To the issue of illegal fishing, the practice is still rife. There are occasional reports of Puntland Maritime Police seizing vessels that are caught carrying out this activity. The crew of these vessels are usually detained for several weeks, will lose their vessel and are forced to pay a fine after they are released. But this has done little to prevent the illegal practice, with Somali fisherman still finding themselves having to compete with unregulated fishing fleets from Asia and Europe. It could be said that EUNAVFOR could be taking a more active role in helping Somalia’s fishing communities to develop by helping them to protect their EEZ against this illegal practice and working to further develop the embryonic coastguard.

More encouragingly, the European Union, the Federal Government of Somali, the Federal States of Puntland and Galmudug, and the Food and Agriculture Organization (FAO) announced that it would be working together on a joint project to encourage economic opportunities for young people living in coastal communities in Somalia. The Coastal Communities Against Piracy (CCAP) project will tap into Somalia’s rich fishing industry; looking to create long-term employment in fishing communities to diminish the temptation for disillusioned Somali youths to turn to piracy as a means of income.

 

The Impact

Whilst it is clear that Somali piracy can be contained when sufficient anti-piracy measures are in place, the threat can only be abolished from treating the causes which exist ashore. This is a long and complicated process that involves nations and navies working with Somalia’s Federal Government to offer investment and support to help create jobs, develop its infrastructure, protect its EEZ and help Somalia to achieve economic growth and stability.

It is obvious that Somalia is still facing many of the same issues it did during the height of Somali piracy, but also new ones in the form of extreme jihadist terrorist groups trying to destabilise its government. We anticipate that NATO will continue to monitor the Indian Ocean closely now that the operation has concluded and it is equally as likely that NATO will respond quickly and re-prescribe its medicine if it suspects that the piracy threat could return in an industrious manner.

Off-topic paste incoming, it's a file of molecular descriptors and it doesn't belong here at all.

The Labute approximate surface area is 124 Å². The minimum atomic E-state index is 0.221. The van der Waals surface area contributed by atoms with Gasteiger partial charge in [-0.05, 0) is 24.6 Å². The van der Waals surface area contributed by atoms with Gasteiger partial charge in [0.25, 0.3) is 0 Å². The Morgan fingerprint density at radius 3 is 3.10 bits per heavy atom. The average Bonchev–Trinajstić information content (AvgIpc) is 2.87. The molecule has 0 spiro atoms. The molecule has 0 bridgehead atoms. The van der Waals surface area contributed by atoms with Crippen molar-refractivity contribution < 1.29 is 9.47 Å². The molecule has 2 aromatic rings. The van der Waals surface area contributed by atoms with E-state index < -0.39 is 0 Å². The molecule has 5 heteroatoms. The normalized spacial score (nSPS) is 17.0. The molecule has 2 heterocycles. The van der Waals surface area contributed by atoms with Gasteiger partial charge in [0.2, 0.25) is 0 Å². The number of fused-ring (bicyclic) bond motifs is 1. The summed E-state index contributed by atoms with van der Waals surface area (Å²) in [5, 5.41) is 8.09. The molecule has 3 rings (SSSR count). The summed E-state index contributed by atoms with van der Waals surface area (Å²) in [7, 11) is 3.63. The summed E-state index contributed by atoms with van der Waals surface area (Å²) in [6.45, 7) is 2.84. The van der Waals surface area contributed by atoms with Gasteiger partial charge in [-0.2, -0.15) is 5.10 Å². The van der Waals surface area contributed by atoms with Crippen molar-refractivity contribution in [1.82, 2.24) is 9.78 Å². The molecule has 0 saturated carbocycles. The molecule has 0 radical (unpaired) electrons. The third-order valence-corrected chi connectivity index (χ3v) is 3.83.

NATO is responding to a shifting threat picture and the end of Operation Ocean Shield marks a re-calibration of sorts of its objectives, impacted by having to increase maritime patrols in the Baltic and Black Seas and assist with the refugee crisis in the Mediterranean. The latter was reflected earlier in November when NATO ended Operation Active Endeavour to commence Operation Sea Guardian – a broader strategy aimed at assisting the European Union to stop human trafficking from North Africa. It is also important to remember that whilst Ocean Shield has ended, EUNAVFOR Operation Atalanta will remain active in the area; it was announced recently that the mandate of the operation will be extended until 31 December 2018.

In sum, the effective response of the both the military and civilian maritime community to counter piracy efforts, as well as the increase in aid development to the Federal Government of Somali, has seen a decrease in piracy yearly. Nevertheless, the high rate of poverty, increase in IUU fishing and lack of an effective Somalian government ensures that there remains a possibility of maritime crime returning to the Horn of Africa. With a reduction in military capability in that deterrent, the threat from Somalia piracy will likely be heightened.